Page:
Come on, Karin, leap joyously to your father's bosom!Some girls in fiction have it bad. Those whose fathers aren't useless, abusive, perfectly fatherly, or overprotective will instead have Pervert Dads. These dads, while (usually) not going as far as outright incest, look at their beautiful daughters with hungry eyes, liberally comment on their physical features (usually their breasts), or, in rare cases, even do...things...with their pictures. They will have to be carefully kept away from any and all school activity and visiting classmates (thus also providing an alternative for dads with male children, or those not content with leering at their own daughters). Fortunately, though, most of them are likely to be Jerks With Hearts Of Gold.
— Isshin Kurosaki, Bleach
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- Tenshi Na Konamaiki provides an example of this. The main character's father, only referred to as "Megu-papa", has created numerous trap doors and secret entrances to his daughter's room, constantly fantasizes about at the very least, lewd situations with her and even goes to mock Megumi's...stalkers (but they're good guys really) in that they'll never see her sleeping like he has.
- Bleach, quoted in the description, also provides an example in form of the main character's dad, as Dr. Isshin Kurosaki, an Overprotective Dad, speaks about panty-peeks and even slides under his daughter Yuzu, commenting on something under her skirt. However, this is at least partially a case of Obfuscating Stupidity. Isshin is quirky, but a very competent and powerful Shinigami as well.
- Izumi and Mitsuki's father in He Is My Master, who openly lusts after them and states that he wants to love them the same way he loves their mother. This also includes Karin, his 5-year-old daughter.
- This is pretty much the summary of Dark Schneider's relationship with Arshes Nei in Bastard!!: Arshes is DS' adoptive daughter, but he never misses the chance to grope her anywhere that's meaty—and even though she acknowledges their family bonds, she's still visibly aroused when he does it to her.
- Yurika's father, Admiral Misumaru, from Martian Successor Nadesico. He's very interested in her...growth. He's clearly a father who's proud of his daughter, but sometimes that pride is rather inappropriate.
- In Kashimashi: Girl Meets Girl, Hazumu's father takes pictures of her, wants to bathe with her, and even declares that he wants to marry her. Hazumu's mother is not amused.
- Youkai Gakuenki gender flips the parent so that it's a perverted mom lusting and acting possessive over her daughter.
- Lucky Star gives us a fairly obvious example with Konata's dad, though he tends to at least feign diverting attention to her classmates rather than his daughter. This also alleviates somehow because Konata was brought up to be an Otaku Surrogate, and so was desensitized to porn—that does not help alleviating Konata's thinking her dad as a potential criminal, though...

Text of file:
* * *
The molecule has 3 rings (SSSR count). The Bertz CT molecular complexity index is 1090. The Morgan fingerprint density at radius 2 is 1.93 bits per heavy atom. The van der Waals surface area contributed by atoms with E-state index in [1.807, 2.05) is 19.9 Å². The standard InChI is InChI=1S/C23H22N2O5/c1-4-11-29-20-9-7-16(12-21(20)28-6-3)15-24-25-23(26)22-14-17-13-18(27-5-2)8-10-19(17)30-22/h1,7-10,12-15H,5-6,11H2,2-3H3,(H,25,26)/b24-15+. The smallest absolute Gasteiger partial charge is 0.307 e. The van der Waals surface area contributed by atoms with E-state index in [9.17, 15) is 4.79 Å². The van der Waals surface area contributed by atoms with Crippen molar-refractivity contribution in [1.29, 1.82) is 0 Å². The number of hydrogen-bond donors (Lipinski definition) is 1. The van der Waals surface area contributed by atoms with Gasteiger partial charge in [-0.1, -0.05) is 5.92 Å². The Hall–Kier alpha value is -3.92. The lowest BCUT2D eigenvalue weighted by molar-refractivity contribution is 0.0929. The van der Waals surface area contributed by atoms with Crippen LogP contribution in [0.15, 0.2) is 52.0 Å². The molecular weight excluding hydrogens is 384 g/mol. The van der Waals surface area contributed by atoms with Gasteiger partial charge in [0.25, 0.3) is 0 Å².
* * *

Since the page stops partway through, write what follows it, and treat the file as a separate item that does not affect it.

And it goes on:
- Creepiest version ever: the Corrupt Cop in Paranoia Agent. He took compromising pictures of his daughter changing and had the prostitutes the Yakuza were bribing him with to call him "Daddy."
- And at one point, while hopped up on drugs and robbing a house...the daughter comes home. It ain't pretty.
- King Cobra of One Piece has a bad habit of peeping at young-ish girls, including his 16-year-old daughter Vivi.
- Hayate the Combat Butler: Izumi's dad likes making his daughter do cosplay as a form of punishment and jumps at any other reason to see her in a costume. A flashback also revealed that he was just a little too pleased when his kindergarten-age daughter innocently stated that she wanted to marry him.
- Youko's father, the kitsune Dai Youko, keeps a picture diary of his daughter's everyday life—including pictures of her coming out of a bath. In the light novel, one of the first things he does after being released from his seal is to eagerly ask Youko if she would like to take a bath with him. Granted, this is more acceptable in Japanese culture, but since she is already the equivalent of a teenager by this point it still comes across as squicky.
- Spirit Albarn to daughter Maka in Soul Eater. Tends to choose rather inappropriate ways to talk about how lovely he thinks his daughter is. Is always treated comically and more importantly is offset by the number of times he genuinely shows that he loves his daughter and that being a father means everything to him (Italy, the Medusa fight, every time he tries/manages to talk to or even about her without wailing about it). His other bad habits seem to be an excuse to drown his sorrows and ramble to pretty bar-staff about how miserable his life is. With Spirit, it seems to be less that he lusts after Maka or anything similar and more that, as a gigantic womanizer, he can't look at his daughter outside of terms he's used to looking at women in.
- In Sankarea, Rea's father is this, and a rather disgusting one at that. He takes a naked picture of her daughter every year "to observe her development", and it's implied that he sees her as a sort of replacement for her mother. His behavior is largely the reason why Rea is so unhappy, which makes him a darker take on this trope.
- Izumo's father in Kunisaki Izumo No Jijou fits this trope perfectly, if not for the fact that Izumo is actually his son.
- Mink's father Rouce in Dragon Half hits on everything that moves. Mink is not an exception.
- Princess Vena's father, King Siva, is much the same.
- In Sailor Moon, Rei (Sailor Mars) lives with her grandfather (a Shinto priest), who makes lewd remarks about her friends.
- While Zenzou of Kotoura-san is Haruka's grandfather, she was raised by him, so he also falls into this trope. Downplayed and played for laughs, since it's barely serious. He fantasizes about Haruka constantly. But between being a genuinely loving and doting grandfather and Haruka being a mind-reader, there doesn't seem to have ever been an actual problem with his behavior (and Haruka isn't shy about berating him about it).